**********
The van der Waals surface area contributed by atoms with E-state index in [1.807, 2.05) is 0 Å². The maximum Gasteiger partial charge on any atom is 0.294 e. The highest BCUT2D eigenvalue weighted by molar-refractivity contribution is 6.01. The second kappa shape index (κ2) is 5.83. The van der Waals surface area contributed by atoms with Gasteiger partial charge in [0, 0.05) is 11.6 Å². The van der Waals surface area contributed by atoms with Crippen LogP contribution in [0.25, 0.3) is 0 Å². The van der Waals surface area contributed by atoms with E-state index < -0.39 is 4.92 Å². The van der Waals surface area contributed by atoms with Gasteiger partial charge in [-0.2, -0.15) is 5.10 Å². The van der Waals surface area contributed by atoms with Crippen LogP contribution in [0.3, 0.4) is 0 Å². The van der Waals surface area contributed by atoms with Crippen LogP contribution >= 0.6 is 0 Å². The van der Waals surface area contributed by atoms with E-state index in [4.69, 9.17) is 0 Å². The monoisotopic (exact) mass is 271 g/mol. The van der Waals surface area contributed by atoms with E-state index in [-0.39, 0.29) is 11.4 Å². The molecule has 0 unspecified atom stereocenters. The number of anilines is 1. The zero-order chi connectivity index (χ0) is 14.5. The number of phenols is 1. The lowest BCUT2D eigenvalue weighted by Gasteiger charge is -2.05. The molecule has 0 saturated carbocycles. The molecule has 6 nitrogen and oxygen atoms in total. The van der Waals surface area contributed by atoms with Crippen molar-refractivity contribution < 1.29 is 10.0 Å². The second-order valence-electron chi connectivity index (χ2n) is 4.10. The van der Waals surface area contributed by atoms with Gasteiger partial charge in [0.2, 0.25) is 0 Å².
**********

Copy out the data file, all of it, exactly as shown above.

The van der Waals surface area contributed by atoms with E-state index in [1.807, 2.05) is 0 Å². The maximum Gasteiger partial charge on any atom is 0.294 e. The highest BCUT2D eigenvalue weighted by molar-refractivity contribution is 6.01. The second kappa shape index (κ2) is 5.83. The van der Waals surface area contributed by atoms with Gasteiger partial charge in [0, 0.05) is 11.6 Å². The van der Waals surface area contributed by atoms with Crippen LogP contribution in [0.25, 0.3) is 0 Å². The van der Waals surface area contributed by atoms with E-state index < -0.39 is 4.92 Å². The van der Waals surface area contributed by atoms with Gasteiger partial charge in [-0.2, -0.15) is 5.10 Å². The van der Waals surface area contributed by atoms with Crippen LogP contribution in [0.3, 0.4) is 0 Å². The van der Waals surface area contributed by atoms with Crippen LogP contribution >= 0.6 is 0 Å². The van der Waals surface area contributed by atoms with E-state index in [4.69, 9.17) is 0 Å². The monoisotopic (exact) mass is 271 g/mol. The van der Waals surface area contributed by atoms with E-state index in [-0.39, 0.29) is 11.4 Å². The molecule has 0 unspecified atom stereocenters. The number of anilines is 1. The zero-order chi connectivity index (χ0) is 14.5. The number of phenols is 1. The lowest BCUT2D eigenvalue weighted by Gasteiger charge is -2.05. The molecule has 0 saturated carbocycles. The molecule has 6 nitrogen and oxygen atoms in total. The van der Waals surface area contributed by atoms with Crippen molar-refractivity contribution < 1.29 is 10.0 Å². The second-order valence-electron chi connectivity index (χ2n) is 4.10. The van der Waals surface area contributed by atoms with Gasteiger partial charge in [0.2, 0.25) is 0 Å².